Bill Ackman may have the top-performing hedge fund of 2014, but he still hasn’t profited from his controversial Herbalife trade.
Ackman’s hedge fund, Pershing Square Capital, posted gains of 40.2% in 2014 — prompting the 47-year-old billionaire to be crowned the No. 1 hedge fund manager of the year by the financial media.
Ackman got there, however, without a win from his high-profile and controversial bet that publicly traded energy drink company Herbalife is a pyramid scheme, he told USA TODAY.
“We don’t have a material profit yet,” Ackman said of his $1 billion Herbalife short, citing legal fees and other expenses that have kept the return on investment down.
Perhaps not unexpectedly, Ackman, known for making waves with his investments, expects to be in the black on Herbalife very soon.
Indeed, he is so confident Pershing Square will start reeling in the profits from its Herbalife trade that he plans to donate $10 million — pegged to his future Herbalife profits — to TheDream.US, a charitable organization.
Ackman called the donation “an advance” on his promise, made in 2012, that he will donate every penny of his personal profits from the short sale to charity.
The trade is “break-even” now, he said, adding that he will profit off every dollar the stock declines from here on in.
Still, it’s a bold move given how rocky the trade has been thus far. Not only has Herbalife vehemently denied Ackman’s allegations, but a cadre of hedge fund managers, including billionaire Carl Icahn, sided with the company while blasting Ackman as a “loser” and a “crybaby.”.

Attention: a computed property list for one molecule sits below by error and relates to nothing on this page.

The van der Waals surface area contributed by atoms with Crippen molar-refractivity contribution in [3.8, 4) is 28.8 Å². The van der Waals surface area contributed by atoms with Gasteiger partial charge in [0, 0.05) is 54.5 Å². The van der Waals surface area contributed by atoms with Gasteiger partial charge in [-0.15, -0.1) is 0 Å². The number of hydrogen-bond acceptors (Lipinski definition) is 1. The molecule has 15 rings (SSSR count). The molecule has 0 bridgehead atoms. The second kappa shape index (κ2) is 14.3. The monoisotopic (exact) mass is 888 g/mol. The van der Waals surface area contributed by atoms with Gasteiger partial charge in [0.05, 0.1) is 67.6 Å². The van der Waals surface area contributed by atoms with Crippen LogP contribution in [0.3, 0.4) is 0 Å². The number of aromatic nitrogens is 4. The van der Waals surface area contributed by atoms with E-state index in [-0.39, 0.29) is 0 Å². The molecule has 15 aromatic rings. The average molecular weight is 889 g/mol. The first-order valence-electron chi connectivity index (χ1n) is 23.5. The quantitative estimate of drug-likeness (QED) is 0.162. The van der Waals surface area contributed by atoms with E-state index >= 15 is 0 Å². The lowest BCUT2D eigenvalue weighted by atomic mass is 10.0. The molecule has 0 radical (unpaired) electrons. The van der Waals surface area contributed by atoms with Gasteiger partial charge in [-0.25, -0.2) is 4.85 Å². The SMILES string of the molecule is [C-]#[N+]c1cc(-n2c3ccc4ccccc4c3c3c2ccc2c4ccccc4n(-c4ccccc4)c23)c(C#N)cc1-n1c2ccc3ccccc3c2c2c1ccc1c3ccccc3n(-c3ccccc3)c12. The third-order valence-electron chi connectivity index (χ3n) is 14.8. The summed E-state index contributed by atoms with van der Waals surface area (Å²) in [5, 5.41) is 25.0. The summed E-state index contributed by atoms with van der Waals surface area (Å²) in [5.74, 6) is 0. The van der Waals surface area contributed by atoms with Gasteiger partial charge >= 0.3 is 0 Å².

The stock shot up to as high as $81 a share early this year, prompting Ackman to vow he wouldn’t abandon the trade despite paper losses.
Since then, however, Ackman has been on a winning streak. Herbalife shares have plummeted amid concerns of regulatory investigations. The stock posted a loss of 52% in 2014 before falling another 15% this year.
Ackman shorted the stock at around $47 a share.
Further boosting his credibility, Ackman shot back up to hedge fund stardom with his successful bet that pharmaceutical company Allergen Inc. Would be an acquisition target.
TheDream.US provides scholarships to immigrants who have been provided temporary relief from deportation. Ackman said he chose this charity because of his belief that “the main Herbalife victims are people of Latino origin.”.
Ultimately, Ackman aims to donate as much as $200 million to charity from his Herbalife profits, he said.
“It’s been a mixed bag, for sure,” he said of the investment. “If I could have started in 2014, I would look like a genius,” he said jokingly.